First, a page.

Pioneer --- Frances Ramsay Simpson. Born London, England March 28, 1812. Died March 21, 1853. (Lady Simpson) She married her cousin, George Simpson, February 24 1830. His career a Governor with the Hudson Bay Company would bring her to Canada. She and her companion, Catherine Turner, wife of another HBC employee, were the 1st white women to travel to remote Hudson Bay Company areas. After a visit to Rainey Lake ( in modern Ontario) the settlement was named Fort Frances in her honour.  Living in Red River she became homesick and lonely and remained semi invalided after the birth and death of her first child. Eventually the family settled permanently in Lachine Quebec in 1845 where they raised their five Canadian born Children. Her diaries of her life traveling in the Canadian west with her husband have left a written testament of her pioneering adventures.
  Public Domain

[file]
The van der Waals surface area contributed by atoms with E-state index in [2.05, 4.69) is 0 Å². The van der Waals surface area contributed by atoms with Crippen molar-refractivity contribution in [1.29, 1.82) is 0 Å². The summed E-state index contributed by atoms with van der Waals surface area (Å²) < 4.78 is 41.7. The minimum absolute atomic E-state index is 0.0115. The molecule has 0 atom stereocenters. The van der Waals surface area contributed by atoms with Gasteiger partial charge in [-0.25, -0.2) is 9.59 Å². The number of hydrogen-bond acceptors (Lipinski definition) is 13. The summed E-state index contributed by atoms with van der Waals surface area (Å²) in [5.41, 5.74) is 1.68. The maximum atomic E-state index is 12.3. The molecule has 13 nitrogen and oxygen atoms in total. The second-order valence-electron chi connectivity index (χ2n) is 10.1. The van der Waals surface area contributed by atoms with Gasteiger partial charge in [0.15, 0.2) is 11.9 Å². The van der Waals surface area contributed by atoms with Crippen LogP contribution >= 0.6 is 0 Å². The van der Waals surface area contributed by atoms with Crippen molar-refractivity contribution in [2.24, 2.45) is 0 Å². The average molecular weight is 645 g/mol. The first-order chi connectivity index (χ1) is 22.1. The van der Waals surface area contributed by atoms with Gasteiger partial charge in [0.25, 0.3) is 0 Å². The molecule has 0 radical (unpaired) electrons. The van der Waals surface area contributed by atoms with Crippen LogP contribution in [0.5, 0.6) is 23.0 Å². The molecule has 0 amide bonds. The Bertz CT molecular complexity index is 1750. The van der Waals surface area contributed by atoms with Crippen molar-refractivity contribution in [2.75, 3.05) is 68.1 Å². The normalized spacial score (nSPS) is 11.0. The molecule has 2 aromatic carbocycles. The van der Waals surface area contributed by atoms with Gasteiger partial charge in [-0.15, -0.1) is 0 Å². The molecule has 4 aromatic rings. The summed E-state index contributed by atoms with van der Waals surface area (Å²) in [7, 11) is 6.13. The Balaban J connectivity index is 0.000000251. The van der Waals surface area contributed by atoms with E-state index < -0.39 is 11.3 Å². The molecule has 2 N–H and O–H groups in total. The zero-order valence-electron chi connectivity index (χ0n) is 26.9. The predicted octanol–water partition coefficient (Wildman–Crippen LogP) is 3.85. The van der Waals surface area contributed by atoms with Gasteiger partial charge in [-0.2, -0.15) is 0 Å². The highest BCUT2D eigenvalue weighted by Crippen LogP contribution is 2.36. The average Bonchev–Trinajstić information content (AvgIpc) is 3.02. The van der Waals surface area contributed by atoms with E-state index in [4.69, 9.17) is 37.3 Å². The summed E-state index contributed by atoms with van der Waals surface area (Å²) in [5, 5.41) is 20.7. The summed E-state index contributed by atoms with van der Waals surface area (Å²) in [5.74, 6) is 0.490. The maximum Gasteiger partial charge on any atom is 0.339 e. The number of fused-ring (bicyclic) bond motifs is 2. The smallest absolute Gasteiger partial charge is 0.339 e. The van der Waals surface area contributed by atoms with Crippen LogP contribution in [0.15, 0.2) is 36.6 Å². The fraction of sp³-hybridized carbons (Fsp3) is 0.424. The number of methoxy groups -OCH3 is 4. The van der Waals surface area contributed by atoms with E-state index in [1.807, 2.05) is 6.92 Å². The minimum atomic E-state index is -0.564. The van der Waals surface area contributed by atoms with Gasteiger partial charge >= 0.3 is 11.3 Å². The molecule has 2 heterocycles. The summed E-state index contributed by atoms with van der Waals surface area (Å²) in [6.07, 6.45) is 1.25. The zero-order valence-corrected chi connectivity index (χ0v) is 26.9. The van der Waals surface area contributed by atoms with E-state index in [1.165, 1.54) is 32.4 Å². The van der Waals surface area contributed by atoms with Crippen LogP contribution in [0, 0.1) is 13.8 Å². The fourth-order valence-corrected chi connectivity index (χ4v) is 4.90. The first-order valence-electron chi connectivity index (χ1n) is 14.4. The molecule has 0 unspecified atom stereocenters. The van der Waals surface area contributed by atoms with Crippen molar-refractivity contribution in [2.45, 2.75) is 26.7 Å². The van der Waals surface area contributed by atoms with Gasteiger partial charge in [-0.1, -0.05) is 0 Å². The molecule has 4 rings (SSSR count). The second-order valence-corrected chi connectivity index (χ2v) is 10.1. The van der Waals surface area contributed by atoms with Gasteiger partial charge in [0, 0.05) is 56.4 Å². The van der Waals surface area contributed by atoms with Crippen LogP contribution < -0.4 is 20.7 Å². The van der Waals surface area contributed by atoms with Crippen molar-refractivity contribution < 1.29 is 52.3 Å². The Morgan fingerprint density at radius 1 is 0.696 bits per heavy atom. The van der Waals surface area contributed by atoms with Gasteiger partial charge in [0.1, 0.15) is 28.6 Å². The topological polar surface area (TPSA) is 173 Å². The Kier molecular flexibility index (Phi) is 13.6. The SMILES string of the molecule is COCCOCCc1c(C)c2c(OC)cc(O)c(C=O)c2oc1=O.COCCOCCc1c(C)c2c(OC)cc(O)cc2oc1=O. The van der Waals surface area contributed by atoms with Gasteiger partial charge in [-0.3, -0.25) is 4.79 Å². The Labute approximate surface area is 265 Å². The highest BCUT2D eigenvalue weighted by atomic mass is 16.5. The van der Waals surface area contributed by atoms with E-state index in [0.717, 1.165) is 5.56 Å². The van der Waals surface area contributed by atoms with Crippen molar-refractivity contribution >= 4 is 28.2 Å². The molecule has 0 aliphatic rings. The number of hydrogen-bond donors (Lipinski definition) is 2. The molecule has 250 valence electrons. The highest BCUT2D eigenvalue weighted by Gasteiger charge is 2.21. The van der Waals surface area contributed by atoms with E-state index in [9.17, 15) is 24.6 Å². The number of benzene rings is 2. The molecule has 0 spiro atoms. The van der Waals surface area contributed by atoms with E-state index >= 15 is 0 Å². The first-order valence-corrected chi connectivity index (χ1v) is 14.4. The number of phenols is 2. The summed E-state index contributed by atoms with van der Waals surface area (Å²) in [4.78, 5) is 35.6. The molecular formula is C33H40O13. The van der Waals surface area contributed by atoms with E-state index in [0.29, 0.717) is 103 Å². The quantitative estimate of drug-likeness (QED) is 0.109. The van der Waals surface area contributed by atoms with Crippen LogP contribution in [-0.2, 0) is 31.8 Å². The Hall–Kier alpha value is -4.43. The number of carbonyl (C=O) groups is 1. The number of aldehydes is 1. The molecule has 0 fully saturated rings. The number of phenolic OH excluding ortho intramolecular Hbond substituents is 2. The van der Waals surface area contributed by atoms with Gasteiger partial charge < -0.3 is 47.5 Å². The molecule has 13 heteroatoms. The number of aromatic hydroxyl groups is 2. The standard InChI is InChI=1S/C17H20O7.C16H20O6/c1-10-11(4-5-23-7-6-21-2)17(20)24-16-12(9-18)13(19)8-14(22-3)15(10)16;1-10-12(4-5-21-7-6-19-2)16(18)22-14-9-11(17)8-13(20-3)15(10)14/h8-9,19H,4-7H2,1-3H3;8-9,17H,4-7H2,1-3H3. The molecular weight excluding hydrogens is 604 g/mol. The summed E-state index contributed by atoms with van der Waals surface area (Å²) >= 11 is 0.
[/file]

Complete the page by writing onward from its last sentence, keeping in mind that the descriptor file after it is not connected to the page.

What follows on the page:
Elizabeth McDougall (née Boyd) Born Grey County Canada West (Ontario), 1853.  Died March 31, 1941.  As the wife of a Methodist missionary husband she accompanied her husband to his postings. She took the trek across the early plains to become the 1st white woman in the Alberta foothills. For some 25 years she and her husband worked to share their faith at the Stoney reserve. She managed to travel with her husband by all of the traditional conveyance of the time including canoe, wagon and dog sled.  She would raise her six children in the foothills. In 1898 she retired to Calgary where she became president of the Southern Alberta Pioneer Women and Old Timer’s Association. She held the strong belief that it was the presence of the frontier women who allowed the frontier families to survive. She pointed out the large number of bachelors who found it necessary to leave prairie life when they did not have the emotional and physical support in their work from a loving, energetic and sympathetic woman.